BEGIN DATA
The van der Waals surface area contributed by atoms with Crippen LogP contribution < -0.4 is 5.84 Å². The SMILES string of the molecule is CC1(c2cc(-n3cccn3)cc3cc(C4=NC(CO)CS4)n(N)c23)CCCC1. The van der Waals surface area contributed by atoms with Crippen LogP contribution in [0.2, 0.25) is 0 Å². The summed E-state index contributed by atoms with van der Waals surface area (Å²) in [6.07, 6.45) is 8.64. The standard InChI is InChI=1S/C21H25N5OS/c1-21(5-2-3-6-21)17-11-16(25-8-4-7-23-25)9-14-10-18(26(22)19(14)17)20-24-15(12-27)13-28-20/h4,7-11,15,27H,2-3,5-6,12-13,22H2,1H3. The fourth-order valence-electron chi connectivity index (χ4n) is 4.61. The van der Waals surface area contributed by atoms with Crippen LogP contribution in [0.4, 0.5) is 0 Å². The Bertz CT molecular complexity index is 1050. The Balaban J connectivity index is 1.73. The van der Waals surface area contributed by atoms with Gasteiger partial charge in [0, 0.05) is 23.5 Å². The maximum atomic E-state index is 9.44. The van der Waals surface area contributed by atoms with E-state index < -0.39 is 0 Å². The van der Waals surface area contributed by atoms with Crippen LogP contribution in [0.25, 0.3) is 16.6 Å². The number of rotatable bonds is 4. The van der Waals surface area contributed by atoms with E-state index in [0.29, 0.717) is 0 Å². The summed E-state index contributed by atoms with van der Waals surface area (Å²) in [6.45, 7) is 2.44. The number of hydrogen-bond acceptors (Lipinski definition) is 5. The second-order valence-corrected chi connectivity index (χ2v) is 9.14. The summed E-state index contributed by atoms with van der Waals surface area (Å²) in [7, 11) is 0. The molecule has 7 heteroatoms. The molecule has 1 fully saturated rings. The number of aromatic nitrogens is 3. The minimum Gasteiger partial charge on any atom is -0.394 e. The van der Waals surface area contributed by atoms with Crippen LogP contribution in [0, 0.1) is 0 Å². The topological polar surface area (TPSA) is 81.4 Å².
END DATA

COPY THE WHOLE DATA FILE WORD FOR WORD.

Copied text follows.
The van der Waals surface area contributed by atoms with Crippen LogP contribution < -0.4 is 5.84 Å². The SMILES string of the molecule is CC1(c2cc(-n3cccn3)cc3cc(C4=NC(CO)CS4)n(N)c23)CCCC1. The van der Waals surface area contributed by atoms with Crippen LogP contribution in [0.2, 0.25) is 0 Å². The summed E-state index contributed by atoms with van der Waals surface area (Å²) in [6.07, 6.45) is 8.64. The standard InChI is InChI=1S/C21H25N5OS/c1-21(5-2-3-6-21)17-11-16(25-8-4-7-23-25)9-14-10-18(26(22)19(14)17)20-24-15(12-27)13-28-20/h4,7-11,15,27H,2-3,5-6,12-13,22H2,1H3. The fourth-order valence-electron chi connectivity index (χ4n) is 4.61. The van der Waals surface area contributed by atoms with Crippen LogP contribution in [0.4, 0.5) is 0 Å². The Bertz CT molecular complexity index is 1050. The Balaban J connectivity index is 1.73. The van der Waals surface area contributed by atoms with Gasteiger partial charge in [0, 0.05) is 23.5 Å². The maximum atomic E-state index is 9.44. The van der Waals surface area contributed by atoms with E-state index < -0.39 is 0 Å². The van der Waals surface area contributed by atoms with Crippen LogP contribution in [0.25, 0.3) is 16.6 Å². The number of rotatable bonds is 4. The van der Waals surface area contributed by atoms with E-state index in [0.29, 0.717) is 0 Å². The summed E-state index contributed by atoms with van der Waals surface area (Å²) in [6.45, 7) is 2.44. The number of hydrogen-bond acceptors (Lipinski definition) is 5. The second-order valence-corrected chi connectivity index (χ2v) is 9.14. The summed E-state index contributed by atoms with van der Waals surface area (Å²) in [7, 11) is 0. The molecule has 7 heteroatoms. The molecule has 1 fully saturated rings. The number of aromatic nitrogens is 3. The minimum Gasteiger partial charge on any atom is -0.394 e. The van der Waals surface area contributed by atoms with Crippen LogP contribution in [0, 0.1) is 0 Å². The topological polar surface area (TPSA) is 81.4 Å².